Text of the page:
Rushanara Ali MP says David Cameron should be ashamed of his record on rising child poverty as it hits highest levels in Bethnal Green & Bow

Rushanara Ali MP today strongly criticised the Government’s record on child poverty, following the publication of latest statistics which found highest levels of child poverty in Bethnal Green and Bow.

The report made the following findings:


  • Some 49% of children growing up in Bethnal Green and Bow are now growing up in poverty (after factoring in housing costs);
  • Bethnal Green and Bow – alongside neighbouring constituency Poplar and Limehouse – now has the highest levels of child poverty in the UK;
  • On average throughout the UK, nearly one in six (15.9%) of children are now classified as being in child poverty, though that proportion rises to 25.1% once housing costs have been taken into account.


Highlighting the Government’s failure to tackle child poverty, Rushanara said:

“This Government has allowed child poverty to reach crisis point. When almost half of the children in Bethnal Green and Bow are condemned to a childhood of poverty, it is clear that this Government has failed to fulfil its basic responsibility to provide for our children and young people.”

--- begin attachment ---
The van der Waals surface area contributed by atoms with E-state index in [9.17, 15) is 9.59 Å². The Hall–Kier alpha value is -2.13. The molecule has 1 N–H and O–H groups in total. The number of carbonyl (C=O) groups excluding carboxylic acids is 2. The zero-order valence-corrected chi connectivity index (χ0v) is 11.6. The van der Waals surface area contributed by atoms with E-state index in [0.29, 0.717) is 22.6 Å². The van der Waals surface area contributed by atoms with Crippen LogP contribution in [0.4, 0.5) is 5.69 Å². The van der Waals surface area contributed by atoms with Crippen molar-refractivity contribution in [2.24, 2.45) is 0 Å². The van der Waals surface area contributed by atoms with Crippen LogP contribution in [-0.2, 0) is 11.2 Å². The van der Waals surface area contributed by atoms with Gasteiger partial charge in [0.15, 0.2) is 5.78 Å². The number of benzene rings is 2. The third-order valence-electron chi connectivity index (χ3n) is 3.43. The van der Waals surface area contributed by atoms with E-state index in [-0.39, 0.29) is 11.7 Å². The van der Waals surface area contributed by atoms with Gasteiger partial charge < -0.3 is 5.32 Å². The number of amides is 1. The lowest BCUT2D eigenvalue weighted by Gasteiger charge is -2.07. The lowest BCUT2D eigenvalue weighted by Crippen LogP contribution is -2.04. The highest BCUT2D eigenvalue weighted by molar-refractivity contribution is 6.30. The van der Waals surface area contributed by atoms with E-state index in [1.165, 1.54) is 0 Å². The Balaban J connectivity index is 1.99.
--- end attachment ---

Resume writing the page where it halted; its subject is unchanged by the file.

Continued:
“David Cameron should be ashamed of his record on child poverty and for failing to tackle the cost-of-living crisis. Only a Labour Government has the vision to ease this crisis by tackling low pay, strengthening the minimum wage, protecting Surestart centres and extending childcare for families.”



1) Rushanara Ali was a commissioner on the London Child Poverty Commission before entering Parliament in 2010.

2) You can read Rushanara’s latest speech in Parliament on child poverty and social mobility in June 2014 here.

3) As noted in the Social Mobility and Child Poverty Commission’s reaction to the Government’s draft Child Poverty strategy, 600,000 more children are expected to be in child poverty by 2015/6 as in 2010. This can be read here.

4) The IFS estimates that there will be 4.7 million living in child poverty by 2020.